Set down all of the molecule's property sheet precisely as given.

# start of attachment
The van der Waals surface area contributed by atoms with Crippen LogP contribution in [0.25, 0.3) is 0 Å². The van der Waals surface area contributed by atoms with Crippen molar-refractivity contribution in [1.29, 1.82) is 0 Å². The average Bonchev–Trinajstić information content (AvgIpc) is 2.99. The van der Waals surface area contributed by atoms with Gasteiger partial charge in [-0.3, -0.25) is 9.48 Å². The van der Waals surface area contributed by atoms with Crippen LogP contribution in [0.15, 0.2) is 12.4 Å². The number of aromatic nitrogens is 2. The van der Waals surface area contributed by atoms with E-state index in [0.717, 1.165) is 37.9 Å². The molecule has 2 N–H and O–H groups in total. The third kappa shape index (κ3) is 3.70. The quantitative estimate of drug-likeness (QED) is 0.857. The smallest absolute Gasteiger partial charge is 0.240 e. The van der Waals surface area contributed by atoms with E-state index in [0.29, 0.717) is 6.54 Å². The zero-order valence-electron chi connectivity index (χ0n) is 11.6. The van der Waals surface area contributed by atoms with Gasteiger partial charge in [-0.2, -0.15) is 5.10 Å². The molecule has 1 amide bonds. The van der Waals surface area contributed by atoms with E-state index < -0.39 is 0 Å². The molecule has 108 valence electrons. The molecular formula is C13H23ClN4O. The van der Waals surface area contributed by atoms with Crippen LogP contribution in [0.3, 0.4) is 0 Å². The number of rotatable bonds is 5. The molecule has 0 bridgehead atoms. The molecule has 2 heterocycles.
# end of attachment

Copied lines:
The van der Waals surface area contributed by atoms with Crippen LogP contribution in [0.25, 0.3) is 0 Å². The van der Waals surface area contributed by atoms with Crippen molar-refractivity contribution in [1.29, 1.82) is 0 Å². The average Bonchev–Trinajstić information content (AvgIpc) is 2.99. The van der Waals surface area contributed by atoms with Gasteiger partial charge in [-0.3, -0.25) is 9.48 Å². The van der Waals surface area contributed by atoms with Crippen LogP contribution in [0.15, 0.2) is 12.4 Å². The number of aromatic nitrogens is 2. The van der Waals surface area contributed by atoms with E-state index in [0.717, 1.165) is 37.9 Å². The molecule has 2 N–H and O–H groups in total. The third kappa shape index (κ3) is 3.70. The quantitative estimate of drug-likeness (QED) is 0.857. The smallest absolute Gasteiger partial charge is 0.240 e. The van der Waals surface area contributed by atoms with E-state index in [0.29, 0.717) is 6.54 Å². The zero-order valence-electron chi connectivity index (χ0n) is 11.6. The van der Waals surface area contributed by atoms with Gasteiger partial charge in [-0.2, -0.15) is 5.10 Å². The molecule has 1 amide bonds. The van der Waals surface area contributed by atoms with E-state index < -0.39 is 0 Å². The molecule has 108 valence electrons. The molecular formula is C13H23ClN4O. The van der Waals surface area contributed by atoms with Crippen LogP contribution in [0.3, 0.4) is 0 Å². The number of rotatable bonds is 5. The molecule has 0 bridgehead atoms. The molecule has 2 heterocycles.